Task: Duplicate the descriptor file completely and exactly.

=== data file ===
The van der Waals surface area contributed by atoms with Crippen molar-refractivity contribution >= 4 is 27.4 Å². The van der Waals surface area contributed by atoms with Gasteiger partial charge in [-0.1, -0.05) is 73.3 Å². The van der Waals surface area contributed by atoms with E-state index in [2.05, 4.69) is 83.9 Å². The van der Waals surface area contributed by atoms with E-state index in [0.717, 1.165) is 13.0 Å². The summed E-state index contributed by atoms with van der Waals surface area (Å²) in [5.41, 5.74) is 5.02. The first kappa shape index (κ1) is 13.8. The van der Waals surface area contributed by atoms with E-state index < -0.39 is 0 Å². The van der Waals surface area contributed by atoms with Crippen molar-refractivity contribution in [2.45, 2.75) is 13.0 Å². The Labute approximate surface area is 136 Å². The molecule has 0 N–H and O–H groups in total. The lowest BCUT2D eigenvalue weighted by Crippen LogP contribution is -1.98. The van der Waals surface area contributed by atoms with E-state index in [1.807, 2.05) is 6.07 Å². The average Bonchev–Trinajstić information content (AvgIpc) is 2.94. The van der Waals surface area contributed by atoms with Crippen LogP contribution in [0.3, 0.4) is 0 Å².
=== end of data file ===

The van der Waals surface area contributed by atoms with Crippen molar-refractivity contribution >= 4 is 27.4 Å². The van der Waals surface area contributed by atoms with Gasteiger partial charge in [-0.1, -0.05) is 73.3 Å². The van der Waals surface area contributed by atoms with E-state index in [2.05, 4.69) is 83.9 Å². The van der Waals surface area contributed by atoms with E-state index in [0.717, 1.165) is 13.0 Å². The summed E-state index contributed by atoms with van der Waals surface area (Å²) in [5.41, 5.74) is 5.02. The first kappa shape index (κ1) is 13.8. The van der Waals surface area contributed by atoms with E-state index < -0.39 is 0 Å². The van der Waals surface area contributed by atoms with Crippen molar-refractivity contribution in [2.45, 2.75) is 13.0 Å². The Labute approximate surface area is 136 Å². The molecule has 0 N–H and O–H groups in total. The lowest BCUT2D eigenvalue weighted by Crippen LogP contribution is -1.98. The van der Waals surface area contributed by atoms with E-state index in [1.807, 2.05) is 6.07 Å². The average Bonchev–Trinajstić information content (AvgIpc) is 2.94. The van der Waals surface area contributed by atoms with Crippen LogP contribution in [0.3, 0.4) is 0 Å².